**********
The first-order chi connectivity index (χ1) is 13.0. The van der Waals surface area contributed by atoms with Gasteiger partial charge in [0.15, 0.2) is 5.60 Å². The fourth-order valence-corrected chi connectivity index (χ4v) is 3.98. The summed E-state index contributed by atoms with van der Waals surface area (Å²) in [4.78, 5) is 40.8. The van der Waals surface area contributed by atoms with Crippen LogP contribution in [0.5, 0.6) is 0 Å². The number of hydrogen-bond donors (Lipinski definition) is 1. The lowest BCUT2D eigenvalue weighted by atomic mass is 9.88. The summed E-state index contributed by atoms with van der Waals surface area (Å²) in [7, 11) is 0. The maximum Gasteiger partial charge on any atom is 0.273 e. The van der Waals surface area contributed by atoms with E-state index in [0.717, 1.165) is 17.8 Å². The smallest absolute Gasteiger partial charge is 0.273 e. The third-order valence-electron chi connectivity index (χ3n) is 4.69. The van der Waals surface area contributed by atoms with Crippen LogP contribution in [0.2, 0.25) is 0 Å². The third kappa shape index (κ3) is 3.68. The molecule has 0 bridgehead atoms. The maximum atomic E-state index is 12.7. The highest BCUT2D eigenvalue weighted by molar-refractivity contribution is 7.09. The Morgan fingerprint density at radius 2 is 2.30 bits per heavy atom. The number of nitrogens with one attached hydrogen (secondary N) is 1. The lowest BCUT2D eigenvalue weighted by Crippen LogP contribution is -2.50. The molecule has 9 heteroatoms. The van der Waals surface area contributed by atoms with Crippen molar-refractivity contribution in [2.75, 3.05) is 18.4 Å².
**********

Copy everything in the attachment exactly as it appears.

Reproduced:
The first-order chi connectivity index (χ1) is 13.0. The van der Waals surface area contributed by atoms with Gasteiger partial charge in [0.15, 0.2) is 5.60 Å². The fourth-order valence-corrected chi connectivity index (χ4v) is 3.98. The summed E-state index contributed by atoms with van der Waals surface area (Å²) in [4.78, 5) is 40.8. The van der Waals surface area contributed by atoms with Crippen LogP contribution in [0.5, 0.6) is 0 Å². The number of hydrogen-bond donors (Lipinski definition) is 1. The lowest BCUT2D eigenvalue weighted by atomic mass is 9.88. The summed E-state index contributed by atoms with van der Waals surface area (Å²) in [7, 11) is 0. The maximum Gasteiger partial charge on any atom is 0.273 e. The van der Waals surface area contributed by atoms with E-state index in [0.717, 1.165) is 17.8 Å². The smallest absolute Gasteiger partial charge is 0.273 e. The third-order valence-electron chi connectivity index (χ3n) is 4.69. The van der Waals surface area contributed by atoms with Crippen LogP contribution in [0.2, 0.25) is 0 Å². The third kappa shape index (κ3) is 3.68. The molecule has 0 bridgehead atoms. The maximum atomic E-state index is 12.7. The highest BCUT2D eigenvalue weighted by molar-refractivity contribution is 7.09. The Morgan fingerprint density at radius 2 is 2.30 bits per heavy atom. The number of nitrogens with one attached hydrogen (secondary N) is 1. The lowest BCUT2D eigenvalue weighted by Crippen LogP contribution is -2.50. The molecule has 9 heteroatoms. The van der Waals surface area contributed by atoms with Crippen molar-refractivity contribution in [2.75, 3.05) is 18.4 Å².